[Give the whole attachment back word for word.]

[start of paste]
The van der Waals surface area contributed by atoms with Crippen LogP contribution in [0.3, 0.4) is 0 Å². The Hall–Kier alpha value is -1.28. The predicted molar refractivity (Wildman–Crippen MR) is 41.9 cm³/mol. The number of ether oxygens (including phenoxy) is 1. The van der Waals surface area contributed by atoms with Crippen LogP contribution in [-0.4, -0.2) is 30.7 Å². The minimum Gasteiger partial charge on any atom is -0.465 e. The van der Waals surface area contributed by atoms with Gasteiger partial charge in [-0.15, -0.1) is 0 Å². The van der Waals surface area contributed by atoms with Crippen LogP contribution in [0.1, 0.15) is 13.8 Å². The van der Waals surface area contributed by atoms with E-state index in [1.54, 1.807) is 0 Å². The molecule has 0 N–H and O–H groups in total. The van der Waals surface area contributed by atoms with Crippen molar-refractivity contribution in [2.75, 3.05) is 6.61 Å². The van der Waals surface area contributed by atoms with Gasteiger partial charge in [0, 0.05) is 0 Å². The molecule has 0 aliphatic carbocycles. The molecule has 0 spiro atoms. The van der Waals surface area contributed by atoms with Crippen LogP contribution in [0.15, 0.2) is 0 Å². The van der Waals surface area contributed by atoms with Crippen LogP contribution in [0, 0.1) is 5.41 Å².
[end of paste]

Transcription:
The van der Waals surface area contributed by atoms with Crippen LogP contribution in [0.3, 0.4) is 0 Å². The Hall–Kier alpha value is -1.28. The predicted molar refractivity (Wildman–Crippen MR) is 41.9 cm³/mol. The number of ether oxygens (including phenoxy) is 1. The van der Waals surface area contributed by atoms with Crippen LogP contribution in [-0.4, -0.2) is 30.7 Å². The minimum Gasteiger partial charge on any atom is -0.465 e. The van der Waals surface area contributed by atoms with Gasteiger partial charge in [-0.15, -0.1) is 0 Å². The van der Waals surface area contributed by atoms with Crippen LogP contribution in [0.1, 0.15) is 13.8 Å². The van der Waals surface area contributed by atoms with E-state index in [1.54, 1.807) is 0 Å². The molecule has 0 N–H and O–H groups in total. The van der Waals surface area contributed by atoms with Crippen molar-refractivity contribution in [2.75, 3.05) is 6.61 Å². The van der Waals surface area contributed by atoms with Gasteiger partial charge in [0, 0.05) is 0 Å². The molecule has 0 aliphatic carbocycles. The molecule has 0 spiro atoms. The van der Waals surface area contributed by atoms with Crippen LogP contribution in [0.15, 0.2) is 0 Å². The van der Waals surface area contributed by atoms with Crippen LogP contribution in [0, 0.1) is 5.41 Å².